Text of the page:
Mr. Boswell: To ask the Secretary of State for Work and Pensions what action he is taking to improve reporting of (a) reconsideration decisions, (b) revisions, (c) appeals and (d) the recovery of overpayments due to departmental error. 
Mr. Plaskitt: Statistical information on the different aspects of decision making is gathered and collated on a daily basis. The Department is determined to ensure that when reported the information is accurate and credible. When last reported, in the Secretary of State's report on the standards of decision making in the Agencies in 2002 and 2003, the Comptroller and Auditor General raised concerns about the aspects of decision making referred to in the question. These concerns related in the main to the validation of the published figures. The Department is considering how best it can make the necessary improvements.
Justine Greening: To ask the Secretary of State for Work and Pensions how many people received industrial injuries benefits in each of the last five years; how many received (a) industrial injuries disablement benefit, (b) reduced earnings allowance and (c) retirement allowance; how much was paid in industrial injuries benefits in each year in each case; and how much was spent on administration of such benefits in each year in each case, broken down by (i) employee costs, (ii) IS/IT costs and (iii) other costs. 
|Recipients of industrial injuries benefits in Great Britain at December each year|
|Total||IIDB only||REA only||RA only||IIDB and REA||IIDB and RA||Unknown|
| Notes: 1. IIDB = Industrial Injuries Disablement Benefit. 2. REA = Reduced Earnings Allowance. 3. RA = Retirement Allowance. 4. Figures have been rounded to the nearest 10. Source: Information Directorate, Industrial Injuries Computer System, 100 per cent. data.|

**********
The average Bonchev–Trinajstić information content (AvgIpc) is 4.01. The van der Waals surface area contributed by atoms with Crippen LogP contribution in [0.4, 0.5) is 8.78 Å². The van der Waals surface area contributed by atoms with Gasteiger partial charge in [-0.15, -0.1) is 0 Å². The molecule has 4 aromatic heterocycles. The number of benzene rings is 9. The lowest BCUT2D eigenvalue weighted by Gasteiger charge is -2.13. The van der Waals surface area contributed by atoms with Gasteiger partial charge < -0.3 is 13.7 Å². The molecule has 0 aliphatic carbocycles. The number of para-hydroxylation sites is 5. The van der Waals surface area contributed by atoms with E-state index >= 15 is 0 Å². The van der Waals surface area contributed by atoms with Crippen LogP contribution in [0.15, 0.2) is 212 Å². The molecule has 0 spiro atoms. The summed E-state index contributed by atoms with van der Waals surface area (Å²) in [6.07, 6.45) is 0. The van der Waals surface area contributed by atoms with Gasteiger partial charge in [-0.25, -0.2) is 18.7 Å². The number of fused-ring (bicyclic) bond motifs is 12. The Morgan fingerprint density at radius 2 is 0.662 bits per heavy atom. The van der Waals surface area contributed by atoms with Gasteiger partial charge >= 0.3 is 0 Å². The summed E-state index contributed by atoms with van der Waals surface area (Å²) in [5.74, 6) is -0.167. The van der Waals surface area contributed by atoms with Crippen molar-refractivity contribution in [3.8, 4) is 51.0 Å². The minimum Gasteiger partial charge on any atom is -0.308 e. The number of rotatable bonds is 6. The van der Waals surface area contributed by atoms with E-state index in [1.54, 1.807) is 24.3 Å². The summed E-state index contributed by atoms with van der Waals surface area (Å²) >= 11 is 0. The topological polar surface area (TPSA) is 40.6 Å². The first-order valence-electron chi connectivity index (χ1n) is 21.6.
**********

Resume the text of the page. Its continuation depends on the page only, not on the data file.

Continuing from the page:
|Industrial injuries benefits, out-turn expenditure, Great Britain|
|£ million (cash terms)|
| Notes: 1. Figures are estimated by apportioning the out-turn total spending on all industrial disablement benefits using sample data on the number of assessments paid as IIDB, REA and RA. 2. The figures for total out-turn spending on all industrial disablement benefits are consistent with Table 3 published on the internet at http://www.dwp.gov.uk/asd/asd4/Table3.xls|
The Department accounts for its administrative expenditure by strategic objective as set out in its public service agreements (PSA) and by individual requests for resources (RfRs) as set out in the departmental estimates and accounts, and not by benefit. Information on administrative expenditure by strategic objective is available in the annually published departmental report, copies of which are available in the Library.
To ask the Secretary of State for Work and Pensions how many people are receiving the (a)
carers allowance, (b) higher rate of attendance allowance and (c) pension credit in (i) Chorley and (ii) each constituency in Lancashire. 
|Carers allowance, higher-rate attendance allowance, and pension credit: numbers of recipients in each constituency in Lancashire at February 2006|
|Constituency||( 1) Carers allowance||( 2) Higher rate attendance allowance||( 1) Pension credit|
(1 )DWP Work and Pensions Longitudinal Study. Figures are rounded to the nearest 10.
(2 )DWP 5 per cent. sample data. Figures are rounded to the nearest 100.